JERUSALEM (CNN) -- The Israeli military plans to investigate claims by Israeli soldiers that Palestinian civilians were killed and Palestinian property intentionally destroyed during Israel's recent 22-day offensive in the Gaza Strip.
Many Palestinian civilians were killed after being caught up in the 22-day conflict in Gaza.
The claims were made by Israeli soldiers who were graduates of a premilitary course at an Israeli college. They were first reported in the Israeli newspaper Haaretz on Thursday.
At a gathering at the college after the Gaza operation, the newspaper reported, soldiers gave accounts that ran counter to persistent claims by the military that "Israeli troops observed a high level of moral behavior during the operation."
The accounts were taken down by the head of the college's premilitary program, Danny Zamir. He told Haaretz that he did not know what the soldiers were going to say and that what they heard "shocked us."
According to Haaretz, Zamir passed on the soldiers' comments to the Israel Defense Forces chief of staff, saying he "feared a serious moral failure in the IDF."
Contacted by CNN, Zamir said he would not comment to the foreign media on the matter, but he told an Israeli television network that "what was most disturbing in this matter was the perception that they give in certain units that the normative atmosphere was [that] all is permissible when you are dealing with Palestinian homes, property and, in the most extreme cases, also their lives."
He said that a full transcript of the soldiers' comments would be appearing in the Haaretz newspaper.
Portions of the transcripts appeared in the Thursday and Friday editions of Haaretz, and more is expected in coming days.
In one account, a squad leader from a brigade serving in Gaza described an incident in which he said an elderly Palestinian woman was shot and killed at the orders of a company commander:
"One of our officers, a company commander, saw someone coming on some road -- a woman, an old woman. She was walking along pretty far away, but close enough so you could take out someone you saw there. If she were suspicious, not suspicious -- I don't know. In the end, he sent people up to the roof, to take her out with their weapons. From the description of this story, I simply felt it was murder in cold blood."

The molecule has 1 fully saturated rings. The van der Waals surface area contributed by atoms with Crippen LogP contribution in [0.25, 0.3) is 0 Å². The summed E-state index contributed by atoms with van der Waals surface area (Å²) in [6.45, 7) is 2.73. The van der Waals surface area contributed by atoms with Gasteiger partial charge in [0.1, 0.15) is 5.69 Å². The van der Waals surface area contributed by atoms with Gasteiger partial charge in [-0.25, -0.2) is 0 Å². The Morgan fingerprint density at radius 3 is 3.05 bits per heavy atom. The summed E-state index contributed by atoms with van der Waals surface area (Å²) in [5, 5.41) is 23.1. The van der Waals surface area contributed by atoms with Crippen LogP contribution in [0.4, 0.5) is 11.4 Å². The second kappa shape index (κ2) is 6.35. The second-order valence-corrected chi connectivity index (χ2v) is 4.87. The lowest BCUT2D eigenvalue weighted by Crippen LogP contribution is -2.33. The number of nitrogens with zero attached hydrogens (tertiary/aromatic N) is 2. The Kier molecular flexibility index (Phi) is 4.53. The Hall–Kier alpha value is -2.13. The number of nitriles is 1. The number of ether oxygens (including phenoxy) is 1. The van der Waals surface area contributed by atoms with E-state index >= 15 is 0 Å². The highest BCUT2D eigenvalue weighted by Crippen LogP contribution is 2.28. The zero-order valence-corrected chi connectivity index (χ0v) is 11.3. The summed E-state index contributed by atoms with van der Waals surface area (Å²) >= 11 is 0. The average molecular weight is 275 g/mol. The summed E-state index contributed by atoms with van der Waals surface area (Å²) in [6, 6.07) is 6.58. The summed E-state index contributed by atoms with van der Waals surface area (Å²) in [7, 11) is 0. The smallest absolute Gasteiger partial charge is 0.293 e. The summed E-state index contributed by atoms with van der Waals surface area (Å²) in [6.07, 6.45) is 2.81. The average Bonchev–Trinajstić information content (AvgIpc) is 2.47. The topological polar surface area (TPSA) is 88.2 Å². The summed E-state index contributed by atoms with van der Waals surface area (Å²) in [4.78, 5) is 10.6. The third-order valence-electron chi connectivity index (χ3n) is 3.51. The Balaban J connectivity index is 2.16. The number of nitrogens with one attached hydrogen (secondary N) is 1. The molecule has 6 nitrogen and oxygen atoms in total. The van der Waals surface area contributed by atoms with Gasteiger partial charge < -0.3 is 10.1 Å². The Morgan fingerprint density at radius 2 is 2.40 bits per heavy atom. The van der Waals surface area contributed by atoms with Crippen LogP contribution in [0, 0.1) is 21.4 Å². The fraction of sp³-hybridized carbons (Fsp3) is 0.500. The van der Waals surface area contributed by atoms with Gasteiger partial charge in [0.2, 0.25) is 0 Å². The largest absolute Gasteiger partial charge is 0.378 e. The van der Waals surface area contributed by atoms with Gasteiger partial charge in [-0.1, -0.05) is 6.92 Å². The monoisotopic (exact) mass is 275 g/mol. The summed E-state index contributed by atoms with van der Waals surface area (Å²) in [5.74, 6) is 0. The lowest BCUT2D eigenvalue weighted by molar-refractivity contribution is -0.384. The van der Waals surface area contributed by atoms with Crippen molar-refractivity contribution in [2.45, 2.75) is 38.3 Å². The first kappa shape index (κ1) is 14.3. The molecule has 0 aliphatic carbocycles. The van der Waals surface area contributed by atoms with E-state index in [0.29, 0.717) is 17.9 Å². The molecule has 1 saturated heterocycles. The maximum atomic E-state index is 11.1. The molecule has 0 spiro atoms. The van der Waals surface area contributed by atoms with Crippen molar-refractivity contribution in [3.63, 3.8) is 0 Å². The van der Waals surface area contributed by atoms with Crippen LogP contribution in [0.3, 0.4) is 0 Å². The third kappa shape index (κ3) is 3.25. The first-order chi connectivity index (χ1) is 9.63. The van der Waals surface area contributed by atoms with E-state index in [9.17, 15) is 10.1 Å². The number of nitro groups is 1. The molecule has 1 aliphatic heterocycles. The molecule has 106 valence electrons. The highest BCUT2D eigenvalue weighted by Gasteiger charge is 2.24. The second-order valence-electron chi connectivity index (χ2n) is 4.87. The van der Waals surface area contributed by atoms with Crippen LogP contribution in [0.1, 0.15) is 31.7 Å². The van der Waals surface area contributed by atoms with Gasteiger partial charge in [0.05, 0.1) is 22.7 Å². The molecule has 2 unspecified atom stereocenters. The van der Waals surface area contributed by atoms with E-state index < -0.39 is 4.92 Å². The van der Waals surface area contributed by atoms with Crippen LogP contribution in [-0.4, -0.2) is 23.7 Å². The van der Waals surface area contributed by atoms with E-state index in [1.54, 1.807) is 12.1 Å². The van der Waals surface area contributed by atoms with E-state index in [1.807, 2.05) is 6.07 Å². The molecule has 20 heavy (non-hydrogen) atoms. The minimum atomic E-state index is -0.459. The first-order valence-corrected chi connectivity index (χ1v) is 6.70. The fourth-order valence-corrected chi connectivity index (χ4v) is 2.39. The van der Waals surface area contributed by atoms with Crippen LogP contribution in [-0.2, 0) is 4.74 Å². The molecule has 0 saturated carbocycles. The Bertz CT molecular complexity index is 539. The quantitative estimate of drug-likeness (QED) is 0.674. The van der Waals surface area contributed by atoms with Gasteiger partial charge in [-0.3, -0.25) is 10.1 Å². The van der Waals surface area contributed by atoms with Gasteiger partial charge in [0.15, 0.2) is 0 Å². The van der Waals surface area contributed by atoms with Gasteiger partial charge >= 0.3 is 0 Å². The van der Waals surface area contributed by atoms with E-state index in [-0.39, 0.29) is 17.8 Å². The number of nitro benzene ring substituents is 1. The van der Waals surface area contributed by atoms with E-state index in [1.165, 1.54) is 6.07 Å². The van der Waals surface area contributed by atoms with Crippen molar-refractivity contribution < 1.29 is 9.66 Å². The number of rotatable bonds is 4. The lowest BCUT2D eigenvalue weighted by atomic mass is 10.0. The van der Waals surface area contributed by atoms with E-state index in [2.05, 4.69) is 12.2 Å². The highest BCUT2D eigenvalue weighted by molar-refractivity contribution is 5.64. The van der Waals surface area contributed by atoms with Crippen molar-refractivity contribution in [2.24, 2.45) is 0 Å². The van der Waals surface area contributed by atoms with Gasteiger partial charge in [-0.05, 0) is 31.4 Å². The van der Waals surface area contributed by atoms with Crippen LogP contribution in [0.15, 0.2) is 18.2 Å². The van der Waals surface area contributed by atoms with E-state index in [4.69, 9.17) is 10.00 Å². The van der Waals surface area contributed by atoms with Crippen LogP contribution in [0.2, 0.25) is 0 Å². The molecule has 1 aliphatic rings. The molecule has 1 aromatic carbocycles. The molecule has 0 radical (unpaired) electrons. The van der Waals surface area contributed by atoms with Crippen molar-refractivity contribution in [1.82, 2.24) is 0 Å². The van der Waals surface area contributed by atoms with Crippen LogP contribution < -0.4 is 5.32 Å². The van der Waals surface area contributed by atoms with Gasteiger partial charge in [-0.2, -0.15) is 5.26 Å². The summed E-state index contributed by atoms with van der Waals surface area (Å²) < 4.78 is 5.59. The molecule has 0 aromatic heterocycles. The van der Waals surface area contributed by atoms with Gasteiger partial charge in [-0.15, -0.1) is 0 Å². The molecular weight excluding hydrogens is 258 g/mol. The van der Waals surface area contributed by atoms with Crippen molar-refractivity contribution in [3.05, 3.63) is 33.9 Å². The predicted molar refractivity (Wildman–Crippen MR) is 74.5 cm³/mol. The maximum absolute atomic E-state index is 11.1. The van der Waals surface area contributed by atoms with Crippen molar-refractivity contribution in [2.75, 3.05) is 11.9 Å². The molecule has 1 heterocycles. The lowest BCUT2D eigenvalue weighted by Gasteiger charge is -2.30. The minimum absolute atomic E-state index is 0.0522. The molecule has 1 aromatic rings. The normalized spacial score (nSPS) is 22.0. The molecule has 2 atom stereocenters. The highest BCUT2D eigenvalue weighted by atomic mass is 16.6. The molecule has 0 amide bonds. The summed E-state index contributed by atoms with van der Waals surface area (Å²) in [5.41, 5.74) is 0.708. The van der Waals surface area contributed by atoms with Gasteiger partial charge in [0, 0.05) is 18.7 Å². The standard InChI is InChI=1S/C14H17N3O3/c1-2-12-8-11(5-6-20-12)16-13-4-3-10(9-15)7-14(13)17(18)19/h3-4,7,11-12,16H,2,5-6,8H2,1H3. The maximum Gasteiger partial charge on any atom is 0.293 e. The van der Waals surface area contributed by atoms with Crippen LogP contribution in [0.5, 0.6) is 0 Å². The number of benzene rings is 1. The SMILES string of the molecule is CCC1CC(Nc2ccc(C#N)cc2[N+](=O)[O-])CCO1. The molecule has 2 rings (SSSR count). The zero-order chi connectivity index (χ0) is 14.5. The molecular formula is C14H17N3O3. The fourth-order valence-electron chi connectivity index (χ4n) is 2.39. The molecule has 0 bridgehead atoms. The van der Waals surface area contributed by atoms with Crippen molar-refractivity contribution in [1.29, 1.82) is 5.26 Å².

According to the Haaretz transcript, the squad leader protested the rules of engagement, which he said allowed soldiers to fire on Palestinian homes without giving residents a warning. After the rules were changed, his soldiers complained that "we should kill everyone there [in the center of Gaza]. Everyone there is a terrorist."
According to Haaretz, the squad leader went on to say that, "You do not get the impression from the officers that there is any logic to it, but they won't say anything. To write 'death to the Arabs' on the walls, to take family pictures and spit on them, just because you can. I think this is the main thing: To understand how much the IDF has fallen in the realm of ethics, really. It's what I'll remember the most."
None of the Israeli soldiers quoted in the Haaretz articles admitted to taking part first-hand in the killing of Palestinian civilians, but the published accounts illustrate some of the soldiers' confusion and disagreements about the rules of engagement during an operation in which enemy combatants were often indistinguishable from civilians.
Responding to the squad commander's account of the shooting of the elderly Palestinian woman, one of his fellow soldiers replied, "[His] descriptions are accurate, But it's possible to understand where this is coming from. And that woman, you don't know whether she's ... she wasn't supposed to be there, because there were announcements and there were bombings. Logic says she shouldn't be there. The way you describe it, as murder in cold blood, that isn't right. It's known that they have lookouts and that sort of thing."
In a statement released Thursday, the Israeli military spokesman's office said Gen. Avichai Mendelblit, the Israeli military's advocate general, had ordered an immediate investigation that will "examine" what was said by the soldiers.
Israeli Defense Minister Ehud Barak told Army Radio on Thursday that "Israel has the most moral army in the world" and that the accounts will be checked carefully.
In addition, a coalition of Israeli human rights groups called on Israeli Attorney General Menachem Mazuz to reconsider his refusal to establish an independent investigative body to examine the military's actions during the Gaza campaign, known as "Operation Cast Lead."
The groups -- The Association for Civil Rights in Israel, Bimkom, B'tselem, Gisha, Hamoked, The Public Committee Against Torture, Yesh Din, Physicians for Human Rights, Rabbis for Human Rights, Adalah, and Itach -- Women Lawyers for Social Justice -- said accounts by Palestinians raise the possibility that acts by the military were worse than previously suspected.